The importance of background knowledge for reading comprehension

The importance of background knowledge for reading comprehension

The purpose of reading is comprehension; to make meaning from what is read, not just saying the words. When teachers complain their students read but don't understand the text, their students are decoding, not reading.

Whether or not comprehension takes place depends on several factors, the most important of which is background or pre-existing knowledge of the topic. It is much easier to understand what we read when we have some knowledge of the subject. Background knowledge gives us some of the vocabulary we will encounter and prepares us for the information, ideas, and concepts in the text. Background knowledge acts a bit like glue to which new knowledge sticks.

Students learn best when the teaching they receive is tailored to their existing knowledge and skills. However, in any class, there is an enormous difference between what students know and can do. 

 

How can we ascertain background knowledge without questioning every student? 

Questions such as, 'Who knows anything about …?' aren't helpful as a couple of students who do know something may answer. But the rest of the class are overlooked. 

You can find some techniques for determining what the members of your class know in the blog post, Questioning to ascertain prior knowledge.

 

Solidifying and sharing background knowledge

Hooking Student into Learning … in all curriculum areas features several activities that can help your students solidify their background knowledge.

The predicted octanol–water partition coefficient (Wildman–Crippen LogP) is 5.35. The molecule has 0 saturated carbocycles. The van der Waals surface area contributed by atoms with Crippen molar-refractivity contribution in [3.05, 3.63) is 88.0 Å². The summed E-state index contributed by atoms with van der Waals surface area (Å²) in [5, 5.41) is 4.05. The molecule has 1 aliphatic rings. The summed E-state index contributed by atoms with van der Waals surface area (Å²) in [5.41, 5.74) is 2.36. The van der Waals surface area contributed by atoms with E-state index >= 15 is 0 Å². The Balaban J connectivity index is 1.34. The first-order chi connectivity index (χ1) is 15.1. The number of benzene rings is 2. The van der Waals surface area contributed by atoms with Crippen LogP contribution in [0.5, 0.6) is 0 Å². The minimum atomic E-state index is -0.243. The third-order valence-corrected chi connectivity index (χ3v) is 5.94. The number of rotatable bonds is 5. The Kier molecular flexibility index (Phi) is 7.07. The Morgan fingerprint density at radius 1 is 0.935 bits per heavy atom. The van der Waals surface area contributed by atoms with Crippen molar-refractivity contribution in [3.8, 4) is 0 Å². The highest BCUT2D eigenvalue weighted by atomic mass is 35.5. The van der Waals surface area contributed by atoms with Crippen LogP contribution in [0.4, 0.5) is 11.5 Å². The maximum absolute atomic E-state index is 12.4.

Year 5 teacher Rebecca Johnston used the activity, Building Background Knowledge, (page 2-3) in a science lesson.

 

What Rebecca noticed:

  • All students were engaged and on task. It also kept all groups accountable. I even heard a few students say, “This is fun!”
  • Students enjoyed sharing and discussing their ideas. Some students were combining several ideas together to add to their group page.
  • I was impressed by the use of scientific language!
  • I have collated all of these into a whole class list. This list is displayed on our Science Learning Wall. We will revisit this frequently throughout our unit to ‘check in’ on our initial class responses.
  • It has given me some ideas of how to ‘branch out’ towards the end of the unit and really dig down into some other topics not covered in the assessment but the students have already indicated a particular level of interest.
  • A vocab list was easy to create because the students have already come with some great background knowledge. 

 

Thanks Rebecca for sharing your experience with this activity!  

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The importance of background knowledge for reading comprehension

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